Sha na na na, hey hey hey, goodbye to the Oh’s, the Aughts or whatever you call our current decade. I remember how jazzed we were to welcome it in. Handsome hunk and I joined the throngs of people at Chicago’s Navy Pier for fireworks on New Year’s Eve 2000. Actually there were fireworks upon fireworks upon fireworks (my version of heaven) as we looked down the Lake Michigan coastline to see all the celebrations illuminating the sky. Afterward, I toddled (hobbling the final few blocks) several miles home wearing high heels, no unoccupied cabs available. It was an exhilarating, glorious night.

Like all decades, the Ohs were a roller coaster. The dot com era flamed in and out so quickly it seems now like an illusion, though its technology increasingly dominates our lives. My husband and I were both out of a job for a year, overlapping six months during which time we watched in realtime horror as planes soared into the towers. Loss of loved ones, marriages, new little beings coming into our lives, travel and the realization that we aren’t young any longer—and that we aren’t old. Then there are the events that happened worldwide which will be chronicled in countless articles, blogs and TV shows this coming week. Sonny and Cher had it right, the beat goes on–whether you’re dancing to it or not.

Now it’s time to welcome the twenty-tens, the tens, the teens or whatever we end up dubbing this new decade. 2010 looks like a friendly number to me. I too will move into a new decade in another way since I was born in 1950. Vintage me.

My husband and I have decided that “ADVENTURE” will be our theme for 2010. It’s a wide open concept. Can you sum up your personal aspirations for this clean-slate, shiny, hopeful new year in one word?

It’s become clearer to me that I, like countless others, struggle with Seasonal Affective Disorder (SAD). The doldrums begin to get a grip on me in October and by Christmas things start to feel hopeless though there are bright spots and breakthroughs along the way. Yesterday I struggled through the day. Not one Christmas gift had I purchased. Not even candy for a stocking. “Pick a movie,” my husband prodded. So I did. On the way out of the apartment, I reached into my jewelry box for my Christmas glitz ring (from a treasured colleague and friend) and popped it on in an effort to be festive. We sat in a new movie theater watching Up in the Air, surrounded by other people our age with children perhaps far away—their times of anticipating or playing Santa just happy memories.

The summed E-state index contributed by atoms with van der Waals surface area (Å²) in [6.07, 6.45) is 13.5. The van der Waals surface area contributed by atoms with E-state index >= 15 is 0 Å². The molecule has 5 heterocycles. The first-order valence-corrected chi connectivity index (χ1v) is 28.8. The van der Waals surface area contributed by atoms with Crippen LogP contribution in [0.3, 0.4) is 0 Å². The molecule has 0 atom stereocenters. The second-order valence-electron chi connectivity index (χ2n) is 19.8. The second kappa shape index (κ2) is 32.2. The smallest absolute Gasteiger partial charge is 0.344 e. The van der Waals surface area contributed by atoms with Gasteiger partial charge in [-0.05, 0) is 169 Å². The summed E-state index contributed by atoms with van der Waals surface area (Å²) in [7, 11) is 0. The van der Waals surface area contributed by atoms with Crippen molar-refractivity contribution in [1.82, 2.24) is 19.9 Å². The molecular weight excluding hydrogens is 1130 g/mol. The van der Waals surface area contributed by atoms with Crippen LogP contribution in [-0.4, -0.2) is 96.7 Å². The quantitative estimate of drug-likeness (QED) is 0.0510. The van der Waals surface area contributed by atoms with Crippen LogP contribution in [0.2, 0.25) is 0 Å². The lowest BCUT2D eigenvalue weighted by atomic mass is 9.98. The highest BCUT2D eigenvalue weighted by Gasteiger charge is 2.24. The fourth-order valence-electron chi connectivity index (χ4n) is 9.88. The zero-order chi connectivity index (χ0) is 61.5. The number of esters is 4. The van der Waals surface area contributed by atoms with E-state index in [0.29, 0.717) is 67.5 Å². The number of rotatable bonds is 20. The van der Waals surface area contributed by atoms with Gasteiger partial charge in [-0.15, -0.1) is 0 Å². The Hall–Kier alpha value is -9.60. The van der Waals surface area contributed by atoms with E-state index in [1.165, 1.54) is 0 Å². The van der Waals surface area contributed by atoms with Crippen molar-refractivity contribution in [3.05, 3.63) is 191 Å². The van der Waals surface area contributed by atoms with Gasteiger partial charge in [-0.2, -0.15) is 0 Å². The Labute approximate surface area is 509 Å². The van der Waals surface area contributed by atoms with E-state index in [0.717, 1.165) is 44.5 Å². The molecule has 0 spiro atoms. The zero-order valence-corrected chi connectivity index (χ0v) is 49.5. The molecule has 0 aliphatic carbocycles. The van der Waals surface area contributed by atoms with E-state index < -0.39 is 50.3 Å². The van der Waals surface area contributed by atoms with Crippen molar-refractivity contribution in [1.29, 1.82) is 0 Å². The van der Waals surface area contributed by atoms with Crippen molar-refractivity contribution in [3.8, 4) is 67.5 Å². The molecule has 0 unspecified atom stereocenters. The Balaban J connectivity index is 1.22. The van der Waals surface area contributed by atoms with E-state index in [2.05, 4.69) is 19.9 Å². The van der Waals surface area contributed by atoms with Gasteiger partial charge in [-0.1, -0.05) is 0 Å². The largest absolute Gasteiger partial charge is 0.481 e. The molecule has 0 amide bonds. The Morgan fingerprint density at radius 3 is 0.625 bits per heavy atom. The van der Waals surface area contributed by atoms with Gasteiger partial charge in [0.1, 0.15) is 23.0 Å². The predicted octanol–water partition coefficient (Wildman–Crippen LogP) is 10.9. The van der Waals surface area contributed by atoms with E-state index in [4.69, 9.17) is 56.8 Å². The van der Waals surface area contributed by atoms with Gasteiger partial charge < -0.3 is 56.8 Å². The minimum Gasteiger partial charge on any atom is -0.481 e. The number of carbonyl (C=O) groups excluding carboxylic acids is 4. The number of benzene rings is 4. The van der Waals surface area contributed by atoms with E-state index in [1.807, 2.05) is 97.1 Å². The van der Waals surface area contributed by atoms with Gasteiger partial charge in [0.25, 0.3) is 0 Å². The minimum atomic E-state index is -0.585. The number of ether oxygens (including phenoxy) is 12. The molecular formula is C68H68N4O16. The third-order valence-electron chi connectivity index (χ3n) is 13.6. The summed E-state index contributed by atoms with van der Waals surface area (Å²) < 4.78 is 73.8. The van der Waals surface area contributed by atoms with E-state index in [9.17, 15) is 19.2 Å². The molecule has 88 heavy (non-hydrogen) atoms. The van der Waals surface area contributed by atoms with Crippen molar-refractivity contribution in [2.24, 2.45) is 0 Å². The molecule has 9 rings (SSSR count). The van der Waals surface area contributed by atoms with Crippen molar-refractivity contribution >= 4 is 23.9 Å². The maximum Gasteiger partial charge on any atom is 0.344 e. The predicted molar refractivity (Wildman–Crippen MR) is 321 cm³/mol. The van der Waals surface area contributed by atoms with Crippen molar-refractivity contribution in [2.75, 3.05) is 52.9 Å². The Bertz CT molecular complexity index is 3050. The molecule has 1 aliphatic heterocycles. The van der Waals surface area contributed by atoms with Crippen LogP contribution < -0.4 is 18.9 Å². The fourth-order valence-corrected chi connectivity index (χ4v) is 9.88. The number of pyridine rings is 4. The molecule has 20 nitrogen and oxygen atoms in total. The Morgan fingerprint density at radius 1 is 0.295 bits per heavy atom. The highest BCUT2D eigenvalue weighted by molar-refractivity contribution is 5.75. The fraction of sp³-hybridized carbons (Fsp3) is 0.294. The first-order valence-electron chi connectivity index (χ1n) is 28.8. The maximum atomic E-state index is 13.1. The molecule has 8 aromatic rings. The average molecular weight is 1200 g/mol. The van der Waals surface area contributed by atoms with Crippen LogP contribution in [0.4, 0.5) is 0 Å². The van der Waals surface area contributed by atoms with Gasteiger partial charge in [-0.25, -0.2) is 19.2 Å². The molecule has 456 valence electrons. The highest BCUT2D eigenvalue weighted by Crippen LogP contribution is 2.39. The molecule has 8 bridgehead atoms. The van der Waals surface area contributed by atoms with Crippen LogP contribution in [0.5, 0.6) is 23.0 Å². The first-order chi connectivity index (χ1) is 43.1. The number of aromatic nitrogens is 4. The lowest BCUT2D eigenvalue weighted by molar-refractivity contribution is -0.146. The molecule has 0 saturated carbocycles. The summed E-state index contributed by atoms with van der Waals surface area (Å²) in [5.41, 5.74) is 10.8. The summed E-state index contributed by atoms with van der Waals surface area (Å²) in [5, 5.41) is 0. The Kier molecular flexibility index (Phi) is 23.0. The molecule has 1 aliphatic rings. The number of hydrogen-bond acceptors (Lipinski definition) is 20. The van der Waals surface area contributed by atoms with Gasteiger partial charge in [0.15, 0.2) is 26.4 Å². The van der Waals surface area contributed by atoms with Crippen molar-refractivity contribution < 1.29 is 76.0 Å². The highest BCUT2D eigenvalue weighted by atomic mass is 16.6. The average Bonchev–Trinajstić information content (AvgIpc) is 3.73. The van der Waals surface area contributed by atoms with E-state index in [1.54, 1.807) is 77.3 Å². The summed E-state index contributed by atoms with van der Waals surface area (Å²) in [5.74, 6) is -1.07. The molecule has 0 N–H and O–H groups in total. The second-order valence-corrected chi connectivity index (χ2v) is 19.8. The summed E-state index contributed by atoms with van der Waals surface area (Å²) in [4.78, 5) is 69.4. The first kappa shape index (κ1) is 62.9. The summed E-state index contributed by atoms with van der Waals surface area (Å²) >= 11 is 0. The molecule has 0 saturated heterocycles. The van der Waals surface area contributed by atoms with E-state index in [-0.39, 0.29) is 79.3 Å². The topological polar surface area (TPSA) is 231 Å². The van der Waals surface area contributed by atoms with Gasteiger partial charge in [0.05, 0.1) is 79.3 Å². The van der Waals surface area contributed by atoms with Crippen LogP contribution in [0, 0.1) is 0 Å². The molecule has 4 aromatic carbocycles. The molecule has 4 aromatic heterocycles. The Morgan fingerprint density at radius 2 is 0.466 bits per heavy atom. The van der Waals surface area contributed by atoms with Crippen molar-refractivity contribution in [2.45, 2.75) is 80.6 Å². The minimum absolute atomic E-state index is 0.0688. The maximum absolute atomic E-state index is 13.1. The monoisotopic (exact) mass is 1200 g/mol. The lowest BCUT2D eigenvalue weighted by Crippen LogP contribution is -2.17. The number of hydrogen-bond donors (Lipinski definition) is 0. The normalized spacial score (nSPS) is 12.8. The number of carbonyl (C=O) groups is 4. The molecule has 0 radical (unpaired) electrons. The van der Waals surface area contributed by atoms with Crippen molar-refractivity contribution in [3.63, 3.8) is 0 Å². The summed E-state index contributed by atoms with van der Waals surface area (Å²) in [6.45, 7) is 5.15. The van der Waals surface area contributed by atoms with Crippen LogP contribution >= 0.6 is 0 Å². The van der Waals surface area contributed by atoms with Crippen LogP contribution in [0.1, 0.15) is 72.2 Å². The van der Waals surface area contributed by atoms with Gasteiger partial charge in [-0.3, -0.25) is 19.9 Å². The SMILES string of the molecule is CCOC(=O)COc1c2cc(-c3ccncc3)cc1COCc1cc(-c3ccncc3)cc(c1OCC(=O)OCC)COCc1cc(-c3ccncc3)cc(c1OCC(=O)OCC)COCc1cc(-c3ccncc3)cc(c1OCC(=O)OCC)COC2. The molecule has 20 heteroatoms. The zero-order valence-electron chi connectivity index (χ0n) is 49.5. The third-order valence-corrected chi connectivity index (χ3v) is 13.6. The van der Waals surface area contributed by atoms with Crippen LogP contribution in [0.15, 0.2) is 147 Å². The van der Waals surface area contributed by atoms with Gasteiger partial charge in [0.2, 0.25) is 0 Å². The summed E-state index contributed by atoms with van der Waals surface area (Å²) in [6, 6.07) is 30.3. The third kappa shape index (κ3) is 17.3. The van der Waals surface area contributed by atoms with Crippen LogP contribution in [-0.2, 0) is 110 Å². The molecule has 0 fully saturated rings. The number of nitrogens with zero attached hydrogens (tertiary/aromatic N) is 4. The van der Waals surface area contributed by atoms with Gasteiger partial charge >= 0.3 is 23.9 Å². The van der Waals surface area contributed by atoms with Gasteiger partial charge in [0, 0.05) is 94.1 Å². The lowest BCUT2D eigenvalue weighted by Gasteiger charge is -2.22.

Going to the movie started to break my mood. It was rainy and cold outside and afterwards we walked awhile before we found a cab to take us to Kiki’s Bistro, a favorite haunt. We knew it was a long shot since we didn’t have reservations. We were warmly welcomed, told them we were flexible and sat down at the copper-clad bar for a glass of champagne. Suddenly I felt glad to be alive. It seemed like Christmas. I felt extremely fortunate and relieved that I had shaken off the bad mood. They found a romantic corner for us and it was so wonderful to share this intimate evening with my fabulous handsome hunk husband. As we left the restaurant, I noticed the baskets filled with cellophane wrapped oranges that said “Joyeux Noel” and grabbed one to take with us.

It’s been a special holiday. Though we were alone on Christmas Eve, my son and his girlfriend are visiting from Prague but currently spending time with his dad. When we got home there was a Christmas phone message from my daughter in Victoria, BC that touched me because she has adopted the Jewish religion and the call was an unexpected nod to her memories of our Christmases together. Today my stepson will stop by for waffles and this week I will travel to my family to ring in the New Year. Life is good. Thank you to my husband, who persevered yesterday to make our Christmas a wonderful experience. Yes Virginia, there is a Santa Claus.

A special JOYEUX NOEL to you and those you love!!!!!!

What a treat to watch my son search for special ornaments as he and his girlfriend helped trim the tree. One ornament, a ceramic chipmunk (a nod to Chester Chipmunk) and the one above that was on my grandmother's tree when I was little. I used to watch it with fascination at her Christmas Eve parties.